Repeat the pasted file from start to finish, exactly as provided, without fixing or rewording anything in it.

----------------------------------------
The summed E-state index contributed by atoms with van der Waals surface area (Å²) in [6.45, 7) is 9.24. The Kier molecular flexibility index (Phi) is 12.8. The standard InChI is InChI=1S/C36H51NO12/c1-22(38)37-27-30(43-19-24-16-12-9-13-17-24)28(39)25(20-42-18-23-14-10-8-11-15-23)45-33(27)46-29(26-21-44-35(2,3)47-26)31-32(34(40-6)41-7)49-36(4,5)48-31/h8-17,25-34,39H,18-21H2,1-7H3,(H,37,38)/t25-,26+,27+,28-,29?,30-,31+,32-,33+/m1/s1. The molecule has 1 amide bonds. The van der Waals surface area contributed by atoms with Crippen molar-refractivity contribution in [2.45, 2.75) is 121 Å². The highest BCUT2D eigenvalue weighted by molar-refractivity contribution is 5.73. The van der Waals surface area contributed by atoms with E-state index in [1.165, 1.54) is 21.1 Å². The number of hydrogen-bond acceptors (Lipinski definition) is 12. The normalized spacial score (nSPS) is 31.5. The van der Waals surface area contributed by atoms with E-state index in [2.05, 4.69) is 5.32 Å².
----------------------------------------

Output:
The summed E-state index contributed by atoms with van der Waals surface area (Å²) in [6.45, 7) is 9.24. The Kier molecular flexibility index (Phi) is 12.8. The standard InChI is InChI=1S/C36H51NO12/c1-22(38)37-27-30(43-19-24-16-12-9-13-17-24)28(39)25(20-42-18-23-14-10-8-11-15-23)45-33(27)46-29(26-21-44-35(2,3)47-26)31-32(34(40-6)41-7)49-36(4,5)48-31/h8-17,25-34,39H,18-21H2,1-7H3,(H,37,38)/t25-,26+,27+,28-,29?,30-,31+,32-,33+/m1/s1. The molecule has 1 amide bonds. The van der Waals surface area contributed by atoms with Crippen molar-refractivity contribution in [2.45, 2.75) is 121 Å². The highest BCUT2D eigenvalue weighted by molar-refractivity contribution is 5.73. The van der Waals surface area contributed by atoms with E-state index in [1.165, 1.54) is 21.1 Å². The number of hydrogen-bond acceptors (Lipinski definition) is 12. The normalized spacial score (nSPS) is 31.5. The van der Waals surface area contributed by atoms with E-state index in [2.05, 4.69) is 5.32 Å².